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Weekly news round-up: video games, politics, illegal arrests

As the stock market dips and swings, families at city private schools are considering switching to public schools, threatening to flood already-overcrowded schools. Officials in Riverdale, coping with an unexpected influx, have switched students out of their bursting-at-the-seams zoned schools a month into the semester. In Greenwich Village, another prime neighborhood with overcrowded schools, parents are pushing the city to buy a building from the state to accommodate more students.

The economic downturn has trickled into the budget for the Community Education Councils, and Brooklyn parents worry what else budget cuts will affect in the schools. But it seems that the DOE's central offices just keep growing; despite a hiring freeze, job openings are posted for numerous positions, including Knowledge Management Domain Leader for Leadership & Organizational Management, which comes with a generous $170,000 salary.

Now that the Mayor is pushing for a third term, the debate over mayoral control has become more about Bloomberg and Klein. And at a rally in Queens, one group of parents said no to mayoral control and no to Mayor Bloomberg. At the national level, advocates fret that other issues may have officially relegated education to the back burner in this November's election.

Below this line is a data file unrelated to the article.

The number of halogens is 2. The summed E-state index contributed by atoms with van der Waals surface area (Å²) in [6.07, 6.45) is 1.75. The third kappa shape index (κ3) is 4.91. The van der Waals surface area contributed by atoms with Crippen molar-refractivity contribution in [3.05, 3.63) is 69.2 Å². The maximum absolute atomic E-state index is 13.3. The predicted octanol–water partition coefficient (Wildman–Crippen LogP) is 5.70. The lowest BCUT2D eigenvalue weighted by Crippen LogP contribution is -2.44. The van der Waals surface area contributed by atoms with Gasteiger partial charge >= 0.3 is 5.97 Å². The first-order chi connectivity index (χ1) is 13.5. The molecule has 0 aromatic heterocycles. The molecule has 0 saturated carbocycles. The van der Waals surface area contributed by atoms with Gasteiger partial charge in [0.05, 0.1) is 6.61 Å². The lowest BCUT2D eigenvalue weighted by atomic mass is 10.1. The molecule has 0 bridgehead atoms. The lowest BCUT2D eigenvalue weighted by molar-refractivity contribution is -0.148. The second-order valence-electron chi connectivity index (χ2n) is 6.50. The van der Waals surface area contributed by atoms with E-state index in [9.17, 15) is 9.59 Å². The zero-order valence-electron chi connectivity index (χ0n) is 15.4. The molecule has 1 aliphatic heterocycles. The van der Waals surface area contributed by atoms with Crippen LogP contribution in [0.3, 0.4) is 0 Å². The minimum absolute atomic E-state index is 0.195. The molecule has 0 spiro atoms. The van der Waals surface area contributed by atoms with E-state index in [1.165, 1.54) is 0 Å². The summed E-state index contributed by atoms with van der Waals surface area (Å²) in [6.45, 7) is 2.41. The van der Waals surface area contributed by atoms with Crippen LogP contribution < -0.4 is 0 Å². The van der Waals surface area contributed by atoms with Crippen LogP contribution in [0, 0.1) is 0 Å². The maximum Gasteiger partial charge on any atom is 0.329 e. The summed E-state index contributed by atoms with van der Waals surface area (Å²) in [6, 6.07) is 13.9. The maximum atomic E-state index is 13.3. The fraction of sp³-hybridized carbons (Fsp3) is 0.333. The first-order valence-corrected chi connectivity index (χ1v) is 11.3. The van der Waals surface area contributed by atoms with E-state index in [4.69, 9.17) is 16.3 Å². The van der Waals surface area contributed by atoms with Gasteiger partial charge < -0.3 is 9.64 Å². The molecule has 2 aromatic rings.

Bad news for girls in the papers this week: girls in cities play sports less and later than boys, and their math talent is less likely to be identified and encouraged than American boys' or foreign girls'. And New York girls trying to buck the trend by attending the all-female Urban Assembly Institute of Math and Science have obstacles outside the gender battle: a brand new school building in Brooklyn (shared with three other schools) where construction is dangerously incomplete.

Games are more than child's play, or so it seems from a swath of stories. A computer game that requires solving algebraic equations is in play in 100 city middle schools and a newly-formed institute will study the impact of educational computer games (and develop new ones). A brand- new training center opened in Co-Op city to serve the 3,500 students in the Beat the Streets wrestling program, special needs students in Staten Island practice yoga with their principal, and a petite high school girl in Queens is suiting-up to play in a football game this weekend. Game on.

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